Fat Biking and health-100_3014.jpg
    Uh oh. Just a couple hundred feet from the Lock 1 pedestrian bridge over the historic but abandoned Lock 1 lock chamber....
    Fat Biking and health-100_3015.jpg
    The problem is this: I usually don't bring the key to unlock the battery from the frame. And this bike ain't no carbon fiber 20lb beauty. It's times like this that helps settle the argument about ebikes being either a bike or motorbike. Lifting it up & over this mess makes it a mini-motorcycle. But that's okay; for those vines on the side of the tree are poisonous. I had to break some of the branches away as I did not want them brushing against my face while lifting this thing over. Note to self: next time.....bring the freaking bloody battery key.

  73. #5473
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    Ride Report for 19 March 2018--Lock 1 Towpath Damage Report Part 2

    Part one was cut short as this wireless tripped off, so here we go.....
    Fat Biking and health-100_3017.jpg
    Next downed tree, northbound. Old tree, too. The hole where the roots once were were a good 4 feet down.
    Fat Biking and health-100_3018.jpg
    The sad thing of this, I suppose, is the old stone work for the canal walls were likely breached by this tree breaking loose. This stone work can be seen by a canoer or kayaker in the old canal itself. I doubt any towpath walker or bicyclist on the towpath has a clue as to the stone walls; made by Irish laborers who also dug out this canal by hand. Another time, another age.
    Fat Biking and health-100_3019.jpg
    Northbound on the towpath and this one has seen it's root system ripped out. Just a matter of time before the next storm or wind event drops it into the old canal. Maybe this storm coming this week......
    Fat Biking and health-100_3020.jpg
    Fat Biking and health-100_3022.jpg
    Fat Biking and health-100_3029.jpg
    Final knockdown, a hundred feet south of the North end entrance of the towpath, at Duck Island, Trenton, NJ. Like it was just peeled from the tree. The ground in our area has been super-saturated with rain and snow melt; coupled with the heavy snows and winds from these storms.....Really makes one think about venturing on this towpath in windy weather; you just never know when these things could come down.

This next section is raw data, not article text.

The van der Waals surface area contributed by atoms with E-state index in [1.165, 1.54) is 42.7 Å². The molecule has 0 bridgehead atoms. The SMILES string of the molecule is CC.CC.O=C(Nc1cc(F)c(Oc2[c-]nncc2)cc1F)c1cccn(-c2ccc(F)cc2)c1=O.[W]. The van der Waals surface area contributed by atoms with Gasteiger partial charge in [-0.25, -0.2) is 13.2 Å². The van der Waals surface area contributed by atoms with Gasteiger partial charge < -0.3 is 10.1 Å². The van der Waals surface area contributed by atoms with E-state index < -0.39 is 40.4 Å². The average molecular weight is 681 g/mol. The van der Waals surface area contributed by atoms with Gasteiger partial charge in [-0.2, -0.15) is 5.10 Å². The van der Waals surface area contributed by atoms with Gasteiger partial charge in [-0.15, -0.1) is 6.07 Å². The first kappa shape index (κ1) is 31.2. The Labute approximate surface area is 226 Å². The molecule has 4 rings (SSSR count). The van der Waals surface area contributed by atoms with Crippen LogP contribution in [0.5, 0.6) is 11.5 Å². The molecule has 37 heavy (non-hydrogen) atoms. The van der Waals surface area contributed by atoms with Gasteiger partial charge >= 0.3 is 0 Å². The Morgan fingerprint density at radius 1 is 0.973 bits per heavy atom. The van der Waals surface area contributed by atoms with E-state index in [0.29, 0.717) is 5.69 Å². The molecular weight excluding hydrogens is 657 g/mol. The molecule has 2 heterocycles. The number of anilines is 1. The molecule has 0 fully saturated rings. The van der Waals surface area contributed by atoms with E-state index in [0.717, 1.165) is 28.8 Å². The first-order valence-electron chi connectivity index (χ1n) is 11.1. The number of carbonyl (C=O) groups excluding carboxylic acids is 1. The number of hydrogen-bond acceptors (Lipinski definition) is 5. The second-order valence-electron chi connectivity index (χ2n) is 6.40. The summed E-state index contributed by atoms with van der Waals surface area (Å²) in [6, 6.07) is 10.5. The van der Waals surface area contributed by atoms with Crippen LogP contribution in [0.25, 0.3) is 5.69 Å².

I did not want to revisit lifting this tank-bike over that mess near Bordentown, so I bucked up and went inside Trenton to get back to Bordentown at Route 206......down Lalor Street and onto South Broad Street. A note of thanks to the brain dead Fed Ex Driver who was stopped at the Independence Plaza as I was proceeding down South Broad at about 19-20 mph.....Driver looks at me and still decides he's gonna come out onto South Broad and in an instant decided he was gonna lose his job if he tee-boned me. At this moment, I too had my back brakes locked as this SOB was pulling out right in front of me. And that, my friends, is how quick your day can end badly......

    Hope your rides are less adventurous then mine....

  74. #5474
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    Quote Originally Posted by Dtrimpi87 View Post
    Hey everyone. Im new around here. Just picked up my first Fatty about a month ago. Got one for both the wife an I. My first bike since my early teens (Currently 30). Wanted one for some additional exercise and as another activity that my wife, daughter and I can enjoy as a family. I was 307 lbs when I first got the fatty and am already down to 288. It's been a blast so far hauling my daughter around in the Weehoo bike trailer around some mild paths and beginner trails. The wife and I are going to start adventuring out to some more rugged terrain and really enjoying these bikes.

    This is my 2018 Motobecane Lurch FS. Yes I know the controversy with Bikes Direct but its been a great ride so far and I plan to upgrade down the road.
    Welcome to the Bear channel! As a matter of fact, The Bear himself has a BD issue bike! What matters here is that you're getting out and taking care of yourself and having a good time doing so. As you are just starting out, work yourself up carefully so you get stronger and healthier without injury. Good job on beginning the weight loss! Fat has never been so good.
    Get fAt, Stay fAt, Ride fAt
    Doctor recommended...

  75. #5475
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    Welcome Dtrimpi87!

    Shedding that excess weight feels so good, I know. My high water mark was 315 ... I felt like a heavy balloon! ... and I'm now down to about 257 on the scale. My doctor did a body-fat-mass analysis and swears I've gained at least 15 lbs of new muscle so that means I've lost about 63 lbs of fat so far.

    Keep on going! It gets better and better.



    Went to see a movie this morning, then over to the bike shop again. I test rode the Specialized Fuse Carbon: it's geometry and equipment are similar to the Fatboy Comp Carbon, but it's on the slimmer tires and has the suspension fork. Nice machine, but I'm set on the FCC ... I just like the dynamics of the larger tires.

    It seems the FCC model is in short supply here in CA at present, I may have to reach out of state to get one.